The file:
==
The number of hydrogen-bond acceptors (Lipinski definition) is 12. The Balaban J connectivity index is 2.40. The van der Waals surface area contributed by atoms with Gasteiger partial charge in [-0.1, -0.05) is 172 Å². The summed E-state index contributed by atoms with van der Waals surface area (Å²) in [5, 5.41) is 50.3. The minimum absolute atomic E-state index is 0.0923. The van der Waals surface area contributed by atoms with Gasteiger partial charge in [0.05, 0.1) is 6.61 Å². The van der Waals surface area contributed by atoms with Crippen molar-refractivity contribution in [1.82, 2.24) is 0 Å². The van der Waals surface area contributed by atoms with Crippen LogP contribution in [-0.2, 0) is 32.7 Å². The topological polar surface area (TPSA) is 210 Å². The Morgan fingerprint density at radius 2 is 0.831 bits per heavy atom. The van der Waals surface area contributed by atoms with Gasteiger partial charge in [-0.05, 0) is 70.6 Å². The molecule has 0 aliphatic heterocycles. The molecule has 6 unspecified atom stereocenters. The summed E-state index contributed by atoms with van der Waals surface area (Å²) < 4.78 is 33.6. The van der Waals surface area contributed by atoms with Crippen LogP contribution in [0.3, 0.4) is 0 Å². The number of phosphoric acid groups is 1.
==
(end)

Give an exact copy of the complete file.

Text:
The number of hydrogen-bond acceptors (Lipinski definition) is 12. The Balaban J connectivity index is 2.40. The van der Waals surface area contributed by atoms with Gasteiger partial charge in [-0.1, -0.05) is 172 Å². The summed E-state index contributed by atoms with van der Waals surface area (Å²) in [5, 5.41) is 50.3. The minimum absolute atomic E-state index is 0.0923. The van der Waals surface area contributed by atoms with Gasteiger partial charge in [0.05, 0.1) is 6.61 Å². The van der Waals surface area contributed by atoms with Crippen molar-refractivity contribution in [1.82, 2.24) is 0 Å². The van der Waals surface area contributed by atoms with Crippen LogP contribution in [-0.2, 0) is 32.7 Å². The topological polar surface area (TPSA) is 210 Å². The Morgan fingerprint density at radius 2 is 0.831 bits per heavy atom. The van der Waals surface area contributed by atoms with Gasteiger partial charge in [-0.05, 0) is 70.6 Å². The molecule has 0 aliphatic heterocycles. The molecule has 6 unspecified atom stereocenters. The summed E-state index contributed by atoms with van der Waals surface area (Å²) < 4.78 is 33.6. The van der Waals surface area contributed by atoms with Crippen LogP contribution in [0.3, 0.4) is 0 Å². The number of phosphoric acid groups is 1.